Oasis in a Concrete Jungle
Do you have a back garden? Do you appreciate it?
Many New York City residents do not have a private back garden. However, they share a space called Central Park - their communal back garden. For the walker, jogger, cyclist and doggie exercising community, this is their oasis in a concrete jungle.
I visited the park on a Sunday morning. Church bells were ringing somewhere beyond the tree tops. A merry-go-round had a small line of toddlers waiting for a ride. Snack shops were doing a quiet trade and I saw a jogger or two. Then two more. Then hundreds of them all pounding the pavement. I hastily got out of their way onto a side track where some doggie people had gone.
I have found that by making a noise like a peanut - sort of a chick, chick, chick sound - one can attract all manner of things out of the trees. I spotted a bit of fluff poking out from the side of one tree and with my noises managed to lure a critter out into the open. My noises lured more than a squirrel though. I must remember how I did that particular call.
Now how does a squirrel get to be so darned cute? They have amazing little paws with sharp claws and they can zoom around in trees like crazy. It is a bit worrying when one races at you because you have made a peanut noise and you have short pants on and you can just imagine it climbing up your leg to get closer to the source of the peanut. But hey, these are wild animals and if they get frightened or trapped they can give a nasty bite. There are also a few cases reported of squirrels being infected by rabies - mainly as a result of a bite from a raccoon. So, no hand feeding or patting. Sorry wee fella.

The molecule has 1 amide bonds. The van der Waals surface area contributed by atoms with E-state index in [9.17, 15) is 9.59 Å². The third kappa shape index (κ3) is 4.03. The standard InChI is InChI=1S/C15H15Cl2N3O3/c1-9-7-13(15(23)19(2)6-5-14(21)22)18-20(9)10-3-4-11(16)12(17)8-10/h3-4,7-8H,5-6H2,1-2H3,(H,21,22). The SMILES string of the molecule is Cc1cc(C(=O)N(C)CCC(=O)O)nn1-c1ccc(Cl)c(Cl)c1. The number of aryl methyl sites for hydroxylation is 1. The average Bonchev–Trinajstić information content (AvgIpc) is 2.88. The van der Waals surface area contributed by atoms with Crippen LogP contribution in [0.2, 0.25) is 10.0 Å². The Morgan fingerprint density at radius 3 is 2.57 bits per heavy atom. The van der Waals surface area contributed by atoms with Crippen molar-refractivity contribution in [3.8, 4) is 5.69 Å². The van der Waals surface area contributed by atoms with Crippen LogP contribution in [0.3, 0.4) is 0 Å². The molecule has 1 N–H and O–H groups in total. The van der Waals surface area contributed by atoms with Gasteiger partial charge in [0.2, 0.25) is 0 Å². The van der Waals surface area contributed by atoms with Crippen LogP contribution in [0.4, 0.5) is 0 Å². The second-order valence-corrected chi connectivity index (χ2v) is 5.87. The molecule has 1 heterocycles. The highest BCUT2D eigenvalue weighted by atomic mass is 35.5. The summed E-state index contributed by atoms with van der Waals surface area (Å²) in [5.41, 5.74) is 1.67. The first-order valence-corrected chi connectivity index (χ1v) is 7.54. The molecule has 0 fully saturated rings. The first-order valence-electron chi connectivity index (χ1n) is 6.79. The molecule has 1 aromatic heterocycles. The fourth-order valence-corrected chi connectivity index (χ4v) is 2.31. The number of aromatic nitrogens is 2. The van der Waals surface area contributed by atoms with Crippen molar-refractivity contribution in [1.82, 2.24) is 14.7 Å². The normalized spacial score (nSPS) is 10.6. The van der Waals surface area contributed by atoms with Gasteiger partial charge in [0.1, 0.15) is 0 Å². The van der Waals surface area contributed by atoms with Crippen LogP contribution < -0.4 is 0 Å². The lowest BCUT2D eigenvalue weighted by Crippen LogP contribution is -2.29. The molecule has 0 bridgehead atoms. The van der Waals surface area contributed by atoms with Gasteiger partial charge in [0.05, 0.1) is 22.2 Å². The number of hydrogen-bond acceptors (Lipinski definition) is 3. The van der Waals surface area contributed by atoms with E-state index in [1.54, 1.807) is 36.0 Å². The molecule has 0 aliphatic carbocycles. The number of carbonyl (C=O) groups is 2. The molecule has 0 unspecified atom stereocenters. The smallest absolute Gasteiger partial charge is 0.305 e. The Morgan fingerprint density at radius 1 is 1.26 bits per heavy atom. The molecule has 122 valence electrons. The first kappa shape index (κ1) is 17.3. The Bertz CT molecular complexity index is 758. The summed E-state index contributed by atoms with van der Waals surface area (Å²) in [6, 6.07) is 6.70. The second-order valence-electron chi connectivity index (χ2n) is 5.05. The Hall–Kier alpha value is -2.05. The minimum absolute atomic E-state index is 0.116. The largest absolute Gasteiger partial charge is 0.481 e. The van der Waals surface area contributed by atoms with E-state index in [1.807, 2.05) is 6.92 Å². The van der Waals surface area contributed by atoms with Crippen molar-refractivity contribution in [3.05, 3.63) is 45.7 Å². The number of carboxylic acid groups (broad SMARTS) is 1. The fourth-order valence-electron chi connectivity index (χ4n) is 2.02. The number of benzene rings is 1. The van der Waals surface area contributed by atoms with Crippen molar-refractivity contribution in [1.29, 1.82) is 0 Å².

There are other little gems scattered around the park. On one rocky outcrop I came across this falconer. Not something I associate with New York - more the sort of thing found in Sherwood Forest. Horses were here too - carriage rides are provided from the posher hotels on the edge of the park - probably to their chagrin. A definite barn-type smell seems to follow the horses around - as you would expect. I met more horses on one of the remoter trails - part of the NYPD mounted division. In this car crazy world, it is interesting that horses are seen as an effective means of transport for police officers.
Every oasis needs a watering hole and Central Park has its share. The water looks a little green when seen through the eye of a scuba diver and I wondered about the fish that people were trying to catch. If a fish were caught, would they gut, scale, cook and eat it? Probably not, but many people had their lines in the water.
I sat for a while looking at this scene, then was finally lured out of the park to investigate the buildings looming up over the trees. I found I was on 'museum mile' where I wandered around in the cool of the:
American Museum of Natural History
It claims to be the largest museum of any kind in the world - there is certainly a lot of it, from the dinosaurs in the foyer to the whales in the back galleries.